Mild Wet Torrefaction and Characterization of Woody Biomass from Mozambique for Thermal Applications

University dissertation from Stockholm : KTH Royal Institute of Technology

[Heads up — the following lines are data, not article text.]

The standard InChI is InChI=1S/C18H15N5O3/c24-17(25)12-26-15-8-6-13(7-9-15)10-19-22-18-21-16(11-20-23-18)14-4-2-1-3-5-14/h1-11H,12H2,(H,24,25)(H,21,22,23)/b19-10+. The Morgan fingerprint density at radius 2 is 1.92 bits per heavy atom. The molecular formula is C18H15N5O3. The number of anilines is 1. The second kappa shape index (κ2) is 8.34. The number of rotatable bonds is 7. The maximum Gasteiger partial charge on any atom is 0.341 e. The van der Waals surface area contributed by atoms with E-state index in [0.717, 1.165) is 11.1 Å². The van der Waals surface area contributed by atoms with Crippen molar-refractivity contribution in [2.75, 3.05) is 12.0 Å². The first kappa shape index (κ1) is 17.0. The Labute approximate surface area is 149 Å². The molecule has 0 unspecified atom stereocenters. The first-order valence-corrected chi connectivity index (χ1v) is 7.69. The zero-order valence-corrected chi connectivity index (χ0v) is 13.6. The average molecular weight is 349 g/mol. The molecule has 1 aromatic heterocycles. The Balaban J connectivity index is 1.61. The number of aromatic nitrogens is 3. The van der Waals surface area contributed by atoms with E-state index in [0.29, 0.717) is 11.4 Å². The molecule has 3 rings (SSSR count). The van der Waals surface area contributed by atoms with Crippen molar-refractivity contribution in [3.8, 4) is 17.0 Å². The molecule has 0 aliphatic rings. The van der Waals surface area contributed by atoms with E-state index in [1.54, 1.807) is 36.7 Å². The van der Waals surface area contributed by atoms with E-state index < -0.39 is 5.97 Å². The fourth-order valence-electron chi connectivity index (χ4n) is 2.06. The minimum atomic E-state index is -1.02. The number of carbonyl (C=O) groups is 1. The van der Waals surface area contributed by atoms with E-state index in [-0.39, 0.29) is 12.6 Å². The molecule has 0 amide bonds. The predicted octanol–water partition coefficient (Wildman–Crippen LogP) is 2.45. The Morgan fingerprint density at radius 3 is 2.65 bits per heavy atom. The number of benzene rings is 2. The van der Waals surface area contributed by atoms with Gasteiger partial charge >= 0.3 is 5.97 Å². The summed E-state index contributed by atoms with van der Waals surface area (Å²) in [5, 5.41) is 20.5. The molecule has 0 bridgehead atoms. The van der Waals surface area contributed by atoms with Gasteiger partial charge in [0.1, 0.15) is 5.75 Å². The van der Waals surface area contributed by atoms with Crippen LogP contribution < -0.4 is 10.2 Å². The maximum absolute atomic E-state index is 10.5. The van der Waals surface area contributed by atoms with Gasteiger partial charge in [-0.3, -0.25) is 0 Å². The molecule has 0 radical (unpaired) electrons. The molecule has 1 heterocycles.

Abstract: Mozambique has vast forestry resources and also considerable biomass waste material such as bagasse, rice husks, sawdust, coconut husks and shells, cashew nut shell and lump charcoal waste. The potential of the total residues from the agricultural sector and the forest industry is estimated to be approximately 13 PJ. This amount of energy covers totally the production of charcoal which amounted to approximately 12.7 PJ in 2006. Although biomass is an attractive renewable source of energy, it is generally difficult to handle, transport, storage and use due to its lower homogeneity, its lower energy density and the presence of non-combustible inorganic constituents, which leads to different problems in energy conversion units such as deposition, sintering, agglomeration, fouling and corrosion. Therefore, a pretreatment of the biomass to solve these problems could lead to a change of current biomass utilization situation. The aim of this study is to convert Mozambican woody biomass residue into a solid biochar that resembles low-grade coal.In this work the current energy situation in Mozambique has been reviewed, and the available and potential renewable sources including residues from agricultural crops and forest industry as energy have been assessed. It was found that the country is endowed with great potential for biofuel, solar, hydro and wind energy production. However, the production today is still far from fulfilling the energy needs of the country, and the majority of people are still not benefiting from these resources. Charcoal and firewood are still the main sources of energy and will continue to play a very important role in the near future. Additionally, enormous amounts of energy resources are wasted, especially in the agricultural sector. These residues are not visible on national energy statistics. The chemical composition and the fuelwood value index (FVI) showed that by failing to efficiently utilise residues from Afzelia quanzensis, Millettia stuhlmannii and Pterocarpus angolensis, an opportunity to reduce some of the energy related problems is missed. An evaluation of effect of a mild wet torrefaction pretreatment showed that the chemical composition of the biochar is substantially different than the feedstock. The use of diluted acid as catalysts improves the biochar quality, namely in terms of the energy density and ash characteristics; however, the increment of the S content in the final product should be considered for market acceptance (because the fuels have a maximum allowance for S concentration). The thermal behaviour of the untreated and treated biomass was also investigated. The pyrolytic products of umbila and spruce were affected by the treatment and catalyst in terms of yield and composition of the vapours.